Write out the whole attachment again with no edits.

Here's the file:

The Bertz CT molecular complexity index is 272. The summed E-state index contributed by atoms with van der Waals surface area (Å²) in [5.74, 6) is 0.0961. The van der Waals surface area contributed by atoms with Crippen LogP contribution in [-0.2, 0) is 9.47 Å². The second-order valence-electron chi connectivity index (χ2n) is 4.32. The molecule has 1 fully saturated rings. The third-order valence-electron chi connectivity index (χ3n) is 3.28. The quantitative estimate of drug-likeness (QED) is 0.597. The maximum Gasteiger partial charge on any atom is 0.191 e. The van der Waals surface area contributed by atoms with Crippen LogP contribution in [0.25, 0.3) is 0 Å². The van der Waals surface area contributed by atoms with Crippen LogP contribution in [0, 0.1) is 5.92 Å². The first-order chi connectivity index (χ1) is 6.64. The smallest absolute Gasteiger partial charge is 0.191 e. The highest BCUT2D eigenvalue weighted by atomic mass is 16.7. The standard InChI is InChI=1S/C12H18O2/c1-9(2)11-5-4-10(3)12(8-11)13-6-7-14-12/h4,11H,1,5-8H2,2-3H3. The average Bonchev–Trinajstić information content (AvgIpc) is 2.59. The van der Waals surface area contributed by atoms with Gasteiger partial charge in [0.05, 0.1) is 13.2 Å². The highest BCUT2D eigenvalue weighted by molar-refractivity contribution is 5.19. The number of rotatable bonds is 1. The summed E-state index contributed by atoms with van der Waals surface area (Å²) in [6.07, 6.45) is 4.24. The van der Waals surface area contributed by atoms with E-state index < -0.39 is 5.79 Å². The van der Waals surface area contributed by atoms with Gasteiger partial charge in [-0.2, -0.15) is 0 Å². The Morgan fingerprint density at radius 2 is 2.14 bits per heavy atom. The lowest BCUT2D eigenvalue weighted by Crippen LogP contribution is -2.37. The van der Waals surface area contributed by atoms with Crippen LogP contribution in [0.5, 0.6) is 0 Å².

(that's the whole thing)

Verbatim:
The Bertz CT molecular complexity index is 272. The summed E-state index contributed by atoms with van der Waals surface area (Å²) in [5.74, 6) is 0.0961. The van der Waals surface area contributed by atoms with Crippen LogP contribution in [-0.2, 0) is 9.47 Å². The second-order valence-electron chi connectivity index (χ2n) is 4.32. The molecule has 1 fully saturated rings. The third-order valence-electron chi connectivity index (χ3n) is 3.28. The quantitative estimate of drug-likeness (QED) is 0.597. The maximum Gasteiger partial charge on any atom is 0.191 e. The van der Waals surface area contributed by atoms with Crippen LogP contribution in [0.25, 0.3) is 0 Å². The van der Waals surface area contributed by atoms with Crippen LogP contribution in [0, 0.1) is 5.92 Å². The first-order chi connectivity index (χ1) is 6.64. The smallest absolute Gasteiger partial charge is 0.191 e. The highest BCUT2D eigenvalue weighted by atomic mass is 16.7. The standard InChI is InChI=1S/C12H18O2/c1-9(2)11-5-4-10(3)12(8-11)13-6-7-14-12/h4,11H,1,5-8H2,2-3H3. The average Bonchev–Trinajstić information content (AvgIpc) is 2.59. The van der Waals surface area contributed by atoms with Gasteiger partial charge in [0.05, 0.1) is 13.2 Å². The highest BCUT2D eigenvalue weighted by molar-refractivity contribution is 5.19. The number of rotatable bonds is 1. The summed E-state index contributed by atoms with van der Waals surface area (Å²) in [6.07, 6.45) is 4.24. The van der Waals surface area contributed by atoms with E-state index < -0.39 is 5.79 Å². The van der Waals surface area contributed by atoms with Gasteiger partial charge in [-0.2, -0.15) is 0 Å². The Morgan fingerprint density at radius 2 is 2.14 bits per heavy atom. The lowest BCUT2D eigenvalue weighted by Crippen LogP contribution is -2.37. The van der Waals surface area contributed by atoms with Crippen LogP contribution in [0.5, 0.6) is 0 Å².